|Better on a screen? An illuminated 15C Bible from Malmesbury Abbey.|
Photo by Adrian Pingstone
Wednesday, 26 January 2011
Sunday, 16 January 2011
In the past week, I’ve been engaged in one of the things I like least about academic writing (although I’m sure I’m not meant to admit it) – laboriously checking every fact, statement and reference in an article that I’m about to send off to a journal. It’s the end-game: after months, and maybe years, of reading, thinking, analysing, writing, redrafting and redrafting again the very last thing we’re meant to do before unveiling our research to the wider world is to check that all the nuts and bolts are in the right place – or, put more bluntly, that what we’re saying is error-free. So this means double-checking every date against some reputable source, and in particular going through every footnote, using library catalogues to check you’ve got the details of the publication right, your own notes to ensure that the book/piece you’re citing does indeed say what you thought it did when you devised your own arguments, and returning to originals where necessary.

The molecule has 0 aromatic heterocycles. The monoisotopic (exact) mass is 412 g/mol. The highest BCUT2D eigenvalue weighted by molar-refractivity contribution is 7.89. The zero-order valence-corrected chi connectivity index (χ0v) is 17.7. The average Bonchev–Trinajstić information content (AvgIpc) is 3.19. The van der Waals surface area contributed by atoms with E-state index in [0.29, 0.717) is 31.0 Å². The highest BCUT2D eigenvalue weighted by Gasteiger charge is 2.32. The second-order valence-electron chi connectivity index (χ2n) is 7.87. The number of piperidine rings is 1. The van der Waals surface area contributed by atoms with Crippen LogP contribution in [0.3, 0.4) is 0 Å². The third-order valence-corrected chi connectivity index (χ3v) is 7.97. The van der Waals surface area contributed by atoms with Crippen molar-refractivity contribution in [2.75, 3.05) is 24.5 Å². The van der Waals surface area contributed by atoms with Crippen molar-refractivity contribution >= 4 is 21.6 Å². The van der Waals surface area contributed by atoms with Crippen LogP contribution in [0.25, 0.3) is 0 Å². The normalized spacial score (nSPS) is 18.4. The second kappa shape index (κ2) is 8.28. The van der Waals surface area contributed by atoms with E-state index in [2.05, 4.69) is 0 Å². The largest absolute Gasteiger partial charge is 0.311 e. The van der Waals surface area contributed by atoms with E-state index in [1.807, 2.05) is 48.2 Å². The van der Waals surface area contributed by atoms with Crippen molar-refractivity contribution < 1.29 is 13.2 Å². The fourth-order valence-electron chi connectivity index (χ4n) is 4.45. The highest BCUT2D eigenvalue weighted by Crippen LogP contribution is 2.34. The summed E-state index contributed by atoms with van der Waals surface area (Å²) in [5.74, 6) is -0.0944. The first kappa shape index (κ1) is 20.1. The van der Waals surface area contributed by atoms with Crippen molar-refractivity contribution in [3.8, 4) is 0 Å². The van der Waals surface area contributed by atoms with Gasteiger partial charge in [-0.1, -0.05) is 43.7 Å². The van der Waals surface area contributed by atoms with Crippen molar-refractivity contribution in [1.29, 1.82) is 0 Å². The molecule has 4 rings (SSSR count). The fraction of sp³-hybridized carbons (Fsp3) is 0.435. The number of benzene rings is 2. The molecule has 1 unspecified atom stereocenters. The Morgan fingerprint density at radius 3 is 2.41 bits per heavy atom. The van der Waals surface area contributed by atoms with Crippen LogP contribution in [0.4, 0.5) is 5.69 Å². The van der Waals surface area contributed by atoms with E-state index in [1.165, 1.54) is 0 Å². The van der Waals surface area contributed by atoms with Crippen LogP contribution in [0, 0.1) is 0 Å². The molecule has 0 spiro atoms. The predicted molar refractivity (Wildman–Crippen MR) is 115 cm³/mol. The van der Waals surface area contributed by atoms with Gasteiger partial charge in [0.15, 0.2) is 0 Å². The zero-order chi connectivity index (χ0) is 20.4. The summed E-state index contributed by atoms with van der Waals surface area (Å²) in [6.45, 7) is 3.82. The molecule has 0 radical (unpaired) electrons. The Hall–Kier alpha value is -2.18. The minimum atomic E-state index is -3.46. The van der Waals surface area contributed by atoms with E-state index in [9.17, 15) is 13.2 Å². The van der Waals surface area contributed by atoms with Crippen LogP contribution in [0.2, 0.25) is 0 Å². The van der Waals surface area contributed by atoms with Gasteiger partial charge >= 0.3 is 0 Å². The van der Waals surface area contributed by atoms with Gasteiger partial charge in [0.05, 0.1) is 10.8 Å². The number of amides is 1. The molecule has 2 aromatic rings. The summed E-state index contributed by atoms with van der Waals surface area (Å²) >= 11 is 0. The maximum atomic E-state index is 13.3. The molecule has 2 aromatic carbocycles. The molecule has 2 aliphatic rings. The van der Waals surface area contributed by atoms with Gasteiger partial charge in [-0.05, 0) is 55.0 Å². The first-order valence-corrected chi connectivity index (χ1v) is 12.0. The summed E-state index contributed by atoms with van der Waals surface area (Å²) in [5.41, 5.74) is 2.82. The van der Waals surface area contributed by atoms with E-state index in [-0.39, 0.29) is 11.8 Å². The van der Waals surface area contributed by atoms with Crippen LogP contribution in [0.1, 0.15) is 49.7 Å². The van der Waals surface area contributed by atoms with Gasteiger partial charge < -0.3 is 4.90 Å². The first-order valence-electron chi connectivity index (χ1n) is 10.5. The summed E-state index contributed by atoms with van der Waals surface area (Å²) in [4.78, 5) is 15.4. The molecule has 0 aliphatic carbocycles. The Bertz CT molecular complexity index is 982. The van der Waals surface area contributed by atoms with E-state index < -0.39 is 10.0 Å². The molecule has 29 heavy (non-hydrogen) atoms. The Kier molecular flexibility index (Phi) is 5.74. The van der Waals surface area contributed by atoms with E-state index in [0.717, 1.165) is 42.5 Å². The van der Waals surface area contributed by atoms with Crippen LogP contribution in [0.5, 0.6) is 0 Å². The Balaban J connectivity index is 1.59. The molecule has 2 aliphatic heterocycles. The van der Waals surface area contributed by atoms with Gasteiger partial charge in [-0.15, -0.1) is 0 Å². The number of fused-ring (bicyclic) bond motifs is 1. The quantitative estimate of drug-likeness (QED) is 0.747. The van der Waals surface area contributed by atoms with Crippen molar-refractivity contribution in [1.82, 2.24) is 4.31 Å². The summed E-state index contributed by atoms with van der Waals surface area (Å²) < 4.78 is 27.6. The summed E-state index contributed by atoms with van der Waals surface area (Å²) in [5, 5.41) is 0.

|The messy reality - a double-checking check list.|